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Online retailers have made a lot of progress in the past year, increasing conversions, sales and customer satisfaction rates in the 2009 holiday season. But that doesn't mean that consumers are happy with the online shoping experience. According to a survey from performance monitoring company Gomez, 1/3 of consumers had a poor online shopping experience during the 2009 holiday shopping season.

More problematic for retailers is the fact that consumers couldn't care less about the increased pressures that retailers are under during these times. Of those surveyed, 88% of consumers who have a bad experience on a website during peak hours may never come back.

According to the Gomez survey, which surveyed 1,538 people, a majority of consumers spend a significant amount of their budget during peak times (51%). Gomez classified peak periods seasonally, including the holiday season, Valentine's Day, and back to school.

And considering that consmers are spending so much of their money during "peak hours," they have little sympathy for what retailers have to deal with when delivering their services. That means 67% expect websites to work well regardless of how many people are using it.

But that's not what they're experiencing. 72% experienced slower websites more frequently during peak times. And though slow websites appear to be a pretty common occurence, consumers aren't willing to silently accept it.

Of those who have dealt with poor performance on an e-commerce site, 88% are less likely to come back. 78%
after experiening poor performance during peak traffic hours. 47% leave with a negative impression of the company and 42% go so far as to discuss it with friends.

The most common problems were slow pages (72%), errors on web pages (58%) and problems finishing transactions (51%).

Shoppers who are spending high percentages of their shopping budget during busy shopping periods are increasingly impatient about ease of use of issues. Gomez suggests a few options for handling website performance during busy periods, namely testing for scalability, response time and reliability as well as giving consumers a venue for reactions. But whatever the means, it's clear that in 2010, consumers expect the online shopping experience to be non-brutish and short. Getting there might take some extra work, but when people are trying to give you money, you should be doing everything you can to make it as easy as possible.

Image: Gomez

Meghan Keane

Published 24 February, 2010 by Meghan Keane

Based in New York, Meghan Keane is US Editor of Econsultancy. You can follow her on Twitter: @keanesian.

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Comments (6)

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playa del Carmen hotels

From the above information the owner should take certain action regarding consumer satisfication. If this problem is not solved quickly, I think the day will come customer will be back to store rather then purchasing online. In this growing e-commerce this shouldn't happen. The information is really good and valueable for each and every seller.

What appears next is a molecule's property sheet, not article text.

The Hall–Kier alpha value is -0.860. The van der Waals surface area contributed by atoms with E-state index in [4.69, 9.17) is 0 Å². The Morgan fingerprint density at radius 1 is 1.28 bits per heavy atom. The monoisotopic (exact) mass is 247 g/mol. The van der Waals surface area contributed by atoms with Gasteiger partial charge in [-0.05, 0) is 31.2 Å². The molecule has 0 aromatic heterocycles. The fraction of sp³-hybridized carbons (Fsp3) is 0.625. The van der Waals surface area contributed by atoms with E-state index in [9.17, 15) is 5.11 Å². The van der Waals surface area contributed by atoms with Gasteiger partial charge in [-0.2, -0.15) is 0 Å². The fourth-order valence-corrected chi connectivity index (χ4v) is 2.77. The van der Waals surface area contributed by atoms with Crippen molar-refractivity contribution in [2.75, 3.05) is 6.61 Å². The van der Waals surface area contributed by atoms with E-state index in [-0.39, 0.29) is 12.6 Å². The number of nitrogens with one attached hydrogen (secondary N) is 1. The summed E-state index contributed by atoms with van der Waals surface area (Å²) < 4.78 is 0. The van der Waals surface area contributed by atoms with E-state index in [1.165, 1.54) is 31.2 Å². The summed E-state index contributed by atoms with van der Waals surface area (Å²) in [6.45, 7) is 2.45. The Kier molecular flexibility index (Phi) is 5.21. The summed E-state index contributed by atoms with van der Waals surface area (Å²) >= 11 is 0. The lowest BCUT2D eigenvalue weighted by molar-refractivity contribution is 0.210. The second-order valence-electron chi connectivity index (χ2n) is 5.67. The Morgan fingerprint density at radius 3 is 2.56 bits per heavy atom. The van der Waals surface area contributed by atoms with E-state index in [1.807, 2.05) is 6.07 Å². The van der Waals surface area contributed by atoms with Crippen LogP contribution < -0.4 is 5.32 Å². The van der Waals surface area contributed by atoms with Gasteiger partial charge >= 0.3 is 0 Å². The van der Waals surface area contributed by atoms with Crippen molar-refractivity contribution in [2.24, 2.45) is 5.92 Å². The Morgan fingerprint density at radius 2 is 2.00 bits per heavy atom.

almost 7 years ago



site optimization is obviously a huge deal if you're an ecommerce outlets.  as a shopper, you should always be looking for 'quality seals' or merchant certifications on retail websites that generally indicate a smooth operation.  i know Sortprice.com, for example, runs a certified merchant program that identifies retailers who have the best service. 

almost 7 years ago



Strangely this page took over 60s to download/render when clicked on from the main blog listing.  Another blog page, clicked afterwards, appeared first.  This isn't the usual eConsultancy.com experience, but it does demonstrate the problem.

That feels like server or network availability issues rather than site optimisation problems.

almost 7 years ago

Meghan Keane

Meghan Keane, US Editor at Econsultancy

Clerkendweller, Yes, we too are subject to these issues. We've been working hard to move our site data into the cloud to eliminate the problem. It's a challenge that all sites face when they grow, but as this data shows, one few consumers are sympathetic about.

almost 7 years ago


Kobi Korsah

Nice approach to a highly topical subject. With online retail projections in Europre indicating astronomical growth (323Bn. Euros by 2011) web stess is a big and growing problem for retailers everywhwere. A unique neurological experiment examining the reactions and behaviour of consumers as they encounter, interact with and are stressed by poorly performing websites proves this http://www.ca.com/gb/content/campaign.aspx?cid=229165. We discovered that online shoppers require 50% more concentration if the online buying experience is poor, and that the checkout process is particularly stressful for most shoppers. To help minimise cart abandonment and assure more optimal customer experiences we would advise online retailers to check, review and optimise the end to end performance and availability of their customer facing applications:

1. PREVENT performance problems with predictive & proactive customer experience monitoring
2. Couple actionable alerts with 100% visibility of transactions as they traverse the application infrastructure
3. Prioritize any incident remediation based on a clear understanding of business impact and root-cause

almost 7 years ago


Boothe Media

It is interesting to see stats associated with this despite how obvious the results might be. There are many factors that can make a website slow. Many causes can include unoptimized images and/or not caching, slow database queries, low quality servers, or interruption of internet service. Obviously you can't prevent every possible situation, but you can take a proactive stance to improve your websites performance.

over 6 years ago

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